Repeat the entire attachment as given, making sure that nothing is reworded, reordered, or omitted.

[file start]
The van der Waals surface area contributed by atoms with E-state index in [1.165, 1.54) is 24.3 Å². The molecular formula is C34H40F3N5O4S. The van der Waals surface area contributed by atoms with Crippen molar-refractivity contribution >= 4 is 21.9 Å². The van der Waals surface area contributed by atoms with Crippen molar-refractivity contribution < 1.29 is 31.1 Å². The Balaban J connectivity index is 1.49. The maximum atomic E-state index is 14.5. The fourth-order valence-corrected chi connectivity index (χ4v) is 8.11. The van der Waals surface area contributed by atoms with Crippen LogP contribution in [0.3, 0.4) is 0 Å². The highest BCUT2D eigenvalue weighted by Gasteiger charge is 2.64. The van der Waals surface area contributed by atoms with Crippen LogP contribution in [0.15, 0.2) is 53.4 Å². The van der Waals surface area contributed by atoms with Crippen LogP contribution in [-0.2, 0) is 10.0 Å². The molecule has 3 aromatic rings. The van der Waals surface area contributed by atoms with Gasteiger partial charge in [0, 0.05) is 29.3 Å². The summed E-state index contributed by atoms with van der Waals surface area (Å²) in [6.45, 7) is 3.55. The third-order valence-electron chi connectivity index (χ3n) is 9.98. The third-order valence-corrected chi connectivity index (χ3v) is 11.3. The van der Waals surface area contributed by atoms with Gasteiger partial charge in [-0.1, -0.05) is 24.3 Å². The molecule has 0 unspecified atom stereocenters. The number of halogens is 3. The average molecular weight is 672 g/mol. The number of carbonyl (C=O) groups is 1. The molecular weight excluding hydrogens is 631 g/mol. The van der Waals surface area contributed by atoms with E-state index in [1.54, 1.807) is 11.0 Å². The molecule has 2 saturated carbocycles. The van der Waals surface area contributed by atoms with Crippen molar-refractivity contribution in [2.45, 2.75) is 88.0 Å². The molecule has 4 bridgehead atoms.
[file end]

The van der Waals surface area contributed by atoms with E-state index in [1.165, 1.54) is 24.3 Å². The molecular formula is C34H40F3N5O4S. The van der Waals surface area contributed by atoms with Crippen molar-refractivity contribution >= 4 is 21.9 Å². The van der Waals surface area contributed by atoms with Crippen molar-refractivity contribution < 1.29 is 31.1 Å². The Balaban J connectivity index is 1.49. The maximum atomic E-state index is 14.5. The fourth-order valence-corrected chi connectivity index (χ4v) is 8.11. The van der Waals surface area contributed by atoms with Crippen LogP contribution in [0.3, 0.4) is 0 Å². The highest BCUT2D eigenvalue weighted by Gasteiger charge is 2.64. The van der Waals surface area contributed by atoms with Crippen LogP contribution in [0.15, 0.2) is 53.4 Å². The van der Waals surface area contributed by atoms with Crippen LogP contribution in [-0.2, 0) is 10.0 Å². The molecule has 3 aromatic rings. The van der Waals surface area contributed by atoms with Gasteiger partial charge in [0, 0.05) is 29.3 Å². The summed E-state index contributed by atoms with van der Waals surface area (Å²) in [6.45, 7) is 3.55. The third-order valence-electron chi connectivity index (χ3n) is 9.98. The third-order valence-corrected chi connectivity index (χ3v) is 11.3. The van der Waals surface area contributed by atoms with Gasteiger partial charge in [-0.1, -0.05) is 24.3 Å². The molecule has 0 unspecified atom stereocenters. The number of halogens is 3. The average molecular weight is 672 g/mol. The number of carbonyl (C=O) groups is 1. The molecular weight excluding hydrogens is 631 g/mol. The van der Waals surface area contributed by atoms with E-state index in [1.54, 1.807) is 11.0 Å². The molecule has 2 saturated carbocycles. The van der Waals surface area contributed by atoms with Crippen molar-refractivity contribution in [2.45, 2.75) is 88.0 Å². The molecule has 4 bridgehead atoms.